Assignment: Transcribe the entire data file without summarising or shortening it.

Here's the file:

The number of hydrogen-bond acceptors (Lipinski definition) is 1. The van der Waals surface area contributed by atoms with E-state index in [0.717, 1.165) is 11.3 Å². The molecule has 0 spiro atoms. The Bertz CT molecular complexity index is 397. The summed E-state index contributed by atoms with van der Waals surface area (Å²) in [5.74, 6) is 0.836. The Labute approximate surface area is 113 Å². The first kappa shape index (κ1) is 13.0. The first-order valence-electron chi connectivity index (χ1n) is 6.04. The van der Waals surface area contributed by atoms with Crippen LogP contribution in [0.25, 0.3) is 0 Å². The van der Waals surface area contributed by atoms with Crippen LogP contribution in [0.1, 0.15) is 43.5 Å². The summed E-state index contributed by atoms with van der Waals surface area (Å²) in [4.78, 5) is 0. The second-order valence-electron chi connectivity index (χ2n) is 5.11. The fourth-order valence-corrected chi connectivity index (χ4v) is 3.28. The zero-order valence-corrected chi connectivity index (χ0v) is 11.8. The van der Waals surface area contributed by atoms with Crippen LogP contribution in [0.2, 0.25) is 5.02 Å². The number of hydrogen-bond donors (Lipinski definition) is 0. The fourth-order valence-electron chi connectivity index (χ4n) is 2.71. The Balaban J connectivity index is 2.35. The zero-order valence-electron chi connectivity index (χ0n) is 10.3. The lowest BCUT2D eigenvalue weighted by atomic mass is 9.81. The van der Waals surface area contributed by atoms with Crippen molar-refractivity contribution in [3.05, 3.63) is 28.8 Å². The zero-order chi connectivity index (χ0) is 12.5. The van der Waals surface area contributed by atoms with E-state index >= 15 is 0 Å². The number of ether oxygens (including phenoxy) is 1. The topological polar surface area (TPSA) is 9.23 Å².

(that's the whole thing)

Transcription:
The number of hydrogen-bond acceptors (Lipinski definition) is 1. The van der Waals surface area contributed by atoms with E-state index in [0.717, 1.165) is 11.3 Å². The molecule has 0 spiro atoms. The Bertz CT molecular complexity index is 397. The summed E-state index contributed by atoms with van der Waals surface area (Å²) in [5.74, 6) is 0.836. The Labute approximate surface area is 113 Å². The first kappa shape index (κ1) is 13.0. The first-order valence-electron chi connectivity index (χ1n) is 6.04. The van der Waals surface area contributed by atoms with Crippen LogP contribution in [0.25, 0.3) is 0 Å². The van der Waals surface area contributed by atoms with Crippen LogP contribution in [0.1, 0.15) is 43.5 Å². The summed E-state index contributed by atoms with van der Waals surface area (Å²) in [4.78, 5) is 0. The second-order valence-electron chi connectivity index (χ2n) is 5.11. The fourth-order valence-corrected chi connectivity index (χ4v) is 3.28. The zero-order valence-corrected chi connectivity index (χ0v) is 11.8. The van der Waals surface area contributed by atoms with Crippen LogP contribution in [0.2, 0.25) is 5.02 Å². The number of hydrogen-bond donors (Lipinski definition) is 0. The fourth-order valence-electron chi connectivity index (χ4n) is 2.71. The Balaban J connectivity index is 2.35. The zero-order valence-electron chi connectivity index (χ0n) is 10.3. The lowest BCUT2D eigenvalue weighted by atomic mass is 9.81. The van der Waals surface area contributed by atoms with Crippen molar-refractivity contribution in [3.05, 3.63) is 28.8 Å². The zero-order chi connectivity index (χ0) is 12.5. The van der Waals surface area contributed by atoms with E-state index >= 15 is 0 Å². The number of ether oxygens (including phenoxy) is 1. The topological polar surface area (TPSA) is 9.23 Å².